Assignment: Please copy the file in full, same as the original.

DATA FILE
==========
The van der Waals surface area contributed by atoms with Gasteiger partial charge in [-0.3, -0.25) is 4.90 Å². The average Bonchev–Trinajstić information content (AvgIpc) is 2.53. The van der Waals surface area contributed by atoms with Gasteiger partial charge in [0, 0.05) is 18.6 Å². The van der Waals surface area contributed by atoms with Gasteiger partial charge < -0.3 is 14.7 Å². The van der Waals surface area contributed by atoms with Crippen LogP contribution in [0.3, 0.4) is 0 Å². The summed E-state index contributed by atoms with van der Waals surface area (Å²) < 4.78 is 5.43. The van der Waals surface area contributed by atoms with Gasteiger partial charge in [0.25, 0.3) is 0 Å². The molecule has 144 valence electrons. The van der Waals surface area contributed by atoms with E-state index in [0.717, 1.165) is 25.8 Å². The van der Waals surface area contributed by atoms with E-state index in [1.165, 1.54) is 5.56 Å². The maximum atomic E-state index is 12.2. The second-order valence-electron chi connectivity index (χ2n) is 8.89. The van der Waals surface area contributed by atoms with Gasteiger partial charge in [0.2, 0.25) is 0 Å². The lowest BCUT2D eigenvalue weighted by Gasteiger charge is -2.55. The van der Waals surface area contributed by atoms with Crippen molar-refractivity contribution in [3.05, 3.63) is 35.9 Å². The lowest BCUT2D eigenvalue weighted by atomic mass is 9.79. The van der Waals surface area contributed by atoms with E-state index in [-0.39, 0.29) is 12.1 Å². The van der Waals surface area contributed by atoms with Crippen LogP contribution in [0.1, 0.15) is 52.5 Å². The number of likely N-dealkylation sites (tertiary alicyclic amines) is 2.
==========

The van der Waals surface area contributed by atoms with Gasteiger partial charge in [-0.3, -0.25) is 4.90 Å². The average Bonchev–Trinajstić information content (AvgIpc) is 2.53. The van der Waals surface area contributed by atoms with Gasteiger partial charge in [0, 0.05) is 18.6 Å². The van der Waals surface area contributed by atoms with Gasteiger partial charge < -0.3 is 14.7 Å². The van der Waals surface area contributed by atoms with Crippen LogP contribution in [0.3, 0.4) is 0 Å². The summed E-state index contributed by atoms with van der Waals surface area (Å²) < 4.78 is 5.43. The van der Waals surface area contributed by atoms with Gasteiger partial charge in [0.25, 0.3) is 0 Å². The molecule has 144 valence electrons. The van der Waals surface area contributed by atoms with E-state index in [0.717, 1.165) is 25.8 Å². The van der Waals surface area contributed by atoms with E-state index in [1.165, 1.54) is 5.56 Å². The maximum atomic E-state index is 12.2. The second-order valence-electron chi connectivity index (χ2n) is 8.89. The van der Waals surface area contributed by atoms with Gasteiger partial charge in [0.2, 0.25) is 0 Å². The lowest BCUT2D eigenvalue weighted by Gasteiger charge is -2.55. The van der Waals surface area contributed by atoms with Crippen molar-refractivity contribution in [3.05, 3.63) is 35.9 Å². The lowest BCUT2D eigenvalue weighted by atomic mass is 9.79. The van der Waals surface area contributed by atoms with E-state index in [-0.39, 0.29) is 12.1 Å². The van der Waals surface area contributed by atoms with Crippen LogP contribution in [0.1, 0.15) is 52.5 Å². The number of likely N-dealkylation sites (tertiary alicyclic amines) is 2.